INTERVIEW: Bus Stop Goths | NARC. | Reliably Informed | Music and Creative Arts News for Newcastle and the North East

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Image by Matthew Cooper

It’s late in the evening, you’re walking past a group of youths in dark clothes and black makeup listening to their Lebanon Hannover tracks from the speakers of their phone. Their presence might seem like a stylist legacy of the supernatural obsession of the Victorians, the thoughtful rebellion of post-punk Britain or the techno-infused Hollywood-driven aesthetic of the mid-nineties, but if you look a little deeper you see it represents community and expression of identity, something that is highlighted in Bus Stop Goths – the debut production from Audrey Cook taking place at ARC, Stockton.

Audrey is a Queer, non-binary theatre maker from Teesside, known for their camp and surreal style of storytelling and postmodernist approach to anything ‘cult’ or ‘classic’. They’re an associate artist at ARC, an organisation that Audrey acknowledges has played a significant role in their creative development. “I’m so incredibly lucky to have ARC invest so much in me. Space, expertise, resources, time, opportunities – these are the tools necessary to have theatre and art be your full-time job, but it is a full-time job in and of itself to acquire those things. When a venue is willing to provide those things for you – it’s an absolute game changer.”

if you speak to anyone who lives absolutely anywhere, they would tell you about ‘the spot’ that they knew that was claimed by local alternative youth

Inspired by Bill and Ted, Good Omens and The Young Ones, Bus Stop Goths follows two angels, Viv and Sid, who are tasked to watch over Middlesbrough in the ethereal plane. However, they soon realise that the kids aren’t alright and so go rogue, taking matters into their own hands to fix things. It was inspired by a well-known Teesside hang-out spot, as Audrey explains: “If you walk past Middlesbrough Town Hall, you will find a spot that was anecdotally known as ‘The Green’. From the outside looking in you would see a group of goths – impeccably dressed, cackling at each other, crouching on the steps of the town hall, whilst in the background, the rest of the world would be going on around them – grey, smoggy, brutalist. They had an otherworldly presence to them, and if you speak to anyone who lives absolutely anywhere, they would tell you about ‘the spot’ that they knew that was claimed by local alternative youth.”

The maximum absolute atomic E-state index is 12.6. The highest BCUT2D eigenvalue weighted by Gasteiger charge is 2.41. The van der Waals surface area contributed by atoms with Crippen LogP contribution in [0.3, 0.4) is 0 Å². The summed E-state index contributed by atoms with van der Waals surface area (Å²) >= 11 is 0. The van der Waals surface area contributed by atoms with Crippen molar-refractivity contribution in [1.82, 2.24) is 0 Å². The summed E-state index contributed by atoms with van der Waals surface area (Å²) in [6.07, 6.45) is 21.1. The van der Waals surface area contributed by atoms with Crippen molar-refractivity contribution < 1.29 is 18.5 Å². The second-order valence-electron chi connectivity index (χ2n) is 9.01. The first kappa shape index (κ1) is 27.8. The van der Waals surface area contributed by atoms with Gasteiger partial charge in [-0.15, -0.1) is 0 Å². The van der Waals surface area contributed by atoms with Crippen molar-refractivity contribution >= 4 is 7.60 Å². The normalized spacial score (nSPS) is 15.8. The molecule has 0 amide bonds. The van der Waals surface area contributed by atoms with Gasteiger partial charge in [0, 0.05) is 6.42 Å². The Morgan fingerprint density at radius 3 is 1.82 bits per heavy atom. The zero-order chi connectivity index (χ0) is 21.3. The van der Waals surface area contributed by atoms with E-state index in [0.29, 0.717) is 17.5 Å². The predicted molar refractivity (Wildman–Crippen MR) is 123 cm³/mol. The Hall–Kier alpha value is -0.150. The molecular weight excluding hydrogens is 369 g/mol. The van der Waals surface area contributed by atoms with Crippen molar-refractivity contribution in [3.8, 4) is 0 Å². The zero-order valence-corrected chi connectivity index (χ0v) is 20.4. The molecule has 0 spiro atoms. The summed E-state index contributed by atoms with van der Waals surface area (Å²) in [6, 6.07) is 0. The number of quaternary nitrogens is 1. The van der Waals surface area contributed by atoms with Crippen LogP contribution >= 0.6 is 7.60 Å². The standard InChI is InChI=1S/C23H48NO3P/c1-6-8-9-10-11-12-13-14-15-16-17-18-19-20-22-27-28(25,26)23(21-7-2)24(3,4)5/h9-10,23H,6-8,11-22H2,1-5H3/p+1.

The resulting production is a surreal modern folktale which reflects on a young person’s identity and the lack of these sacred outdoor spaces that are essential in its development. “One theme we cover in the show is a young person’s fear around taking up space. Kids aren’t daft, they don’t want to be alienated, so if they don’t learn to be a bit rebellious or a bit playful, they instead learn to shrink themselves, contort themselves to fit into boxes that don’t offend or challenge.”

Paying forward the support ARC have shown to Audrey and reflecting the community of goth culture, an open call was put out for one of the production’s lead roles. “I wanted to have my casting call for Viv to be open, because I didn’t want to gatekeep the opportunity to have another performer experience the joy of working in that way. What also helped was that I got to meet so many performers that I didn’t know, and every single person who auditioned made my heart so happy – now I have so many talented trans performers on my radar, and I got to spend the day with my community talking about art and gender.”

Bus Stop Goths will debut at ARC, Stockton on Thursday 25th and Friday 26th April.

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